Do F1 Teams Get Paid For Points?

In F1, everyone strives to be the fastest, which translates into fighting for as many points as possible to win the championship. That got me thinking, do F1 teams get paid for points?

F1 teams are paid for the position in which they finish in the championship at the end of the season. The better position you finish in, the more money you receive. Each team’s amount of points at the end is very important since they will determine your position.

So technically, F1 teams do not get paid for points but the position at the end of the championship. Points are the way to beat your opponents during the season.

If you’re looking for some F1 merchandise, check out the awesome stuff at the official F1 store here.

How Does Scoring Work In F1?

The F1 scoring system has changed throughout history, so it has not always been the same. In the 1950s, only the top five of each race scored, while from 1960 to 2003, the top six received points. From 2003 to 2009, the top eight. And from 2010 to the present, the ten best-placed drivers in a race score points as it follows:


In addition, the driver with the fastest lap of the race receives an extra point as long as he finishes in the top ten. This prevents drivers outside the top ten from pitting during the last laps to put on fresh and soft tires to set the fastest lap.

Big teams competing for the world championship always fight for victory or podiums, while midfield teams consistently score as many points as possible within the top 10. Scoring in a race or few races would be a success for the weaker teams on the grid.

Do F1 Drivers Get Paid For Points?

Drivers are paid with salaries by the team. Normally, they have a fixed salary, and sometimes they can receive bonuses if they perform well, depending on the team’s goals. The strongest teams can offer bonuses for victories or podiums, while weaker teams for scoring in some races.

A curious case was that of Kimi Räikkönen during 2012 and 2013. “The Iceman” returned to F1 in 2012 with Lotus and signed a two-year contract with the team. Räikkönen also signed a € 50,000 bonus for every point he scored, which he did before the start of the season when no one expected much from him or the car.

Kimi flew during those two years, and the car was very competitive, so the result was that he scored 390 points and 2 victories, and 15 podiums. This meant that Räikkönen would receive € 19.5 million only with the bonus of the points.

The team almost went bankrupt, and they paid him little by little and late. It is said that he is still owed € 6 million, although I don’t think he cares much about it…

How Much Money Do F1 Teams Receive?

The Formula 1 revenue is divided into two categories (50% each), and one half goes to Formula 1 teams (prize money fund), and the other half goes to the Formula 1 group and shareholders. F1 doesn’t reveal what amount is gotten by each group.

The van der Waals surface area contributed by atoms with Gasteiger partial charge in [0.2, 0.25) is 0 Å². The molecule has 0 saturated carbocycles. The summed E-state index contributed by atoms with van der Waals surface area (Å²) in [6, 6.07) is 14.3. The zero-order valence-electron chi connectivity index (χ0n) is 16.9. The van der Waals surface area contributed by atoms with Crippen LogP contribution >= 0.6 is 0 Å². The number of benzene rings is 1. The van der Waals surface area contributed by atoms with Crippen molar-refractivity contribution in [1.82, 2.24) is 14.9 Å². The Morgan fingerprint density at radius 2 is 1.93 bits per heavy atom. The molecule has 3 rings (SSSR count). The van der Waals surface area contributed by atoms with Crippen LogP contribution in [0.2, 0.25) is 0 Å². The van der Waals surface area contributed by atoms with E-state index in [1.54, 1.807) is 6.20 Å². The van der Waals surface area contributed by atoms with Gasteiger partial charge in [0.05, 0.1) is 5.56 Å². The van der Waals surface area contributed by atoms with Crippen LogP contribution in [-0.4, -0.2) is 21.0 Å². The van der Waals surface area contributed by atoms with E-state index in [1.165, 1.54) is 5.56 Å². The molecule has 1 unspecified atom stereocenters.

The 23.7% of the prize money fund goes to the constructors based on how they finish in the constructor’s points table at the end of the season. Another 23.7% is split evenly for the top 10 teams at the end of the season, and 2.5% goes to Ferrari, which has a special contract with F1 for being a historical brand and racing since the first F1 season

Some teams also receive bonus money depending on their previous season’s performance and popularity, such as Ferrari, Mercedes, Red Bull, or McLaren.

What Happens IF An F1 Driver Changes Teams During A Season?

When a driver signs for another team in the middle of the season, the driver keeps his points, and so does his last team. But from the moment he drives for his new team, the points he gets will add to that team’s constructors’ championship.

Thus, at the end of the season, the driver will get the points he got for both teams for the drivers’ championship, but their teams will only get the points that the driver scored.

Why Do Some F1 Drivers Have Half Points?

Some races have to be suspended or canceled, mainly due to the weather and other factors such as a serious accident. In this type of race, the drivers do not complete the total number of laps scheduled, so some drivers end up having decimal numbers in their points.

The most recent example is the past Belgian GP, which has become the shortest race in history due to heavy rain. The drivers only completed four laps behind the Safety Car, as visibility was very poor and track conditions very dangerous, and they did not improve in three hours.

In situations in which not even two laps of the race can be completed, no points are awarded to anyone.


The important thing for each team is the points that their drivers score. A higher number of points will mean that they will receive more money at the end of the season to finance the projects of the following season and be able to build a better car.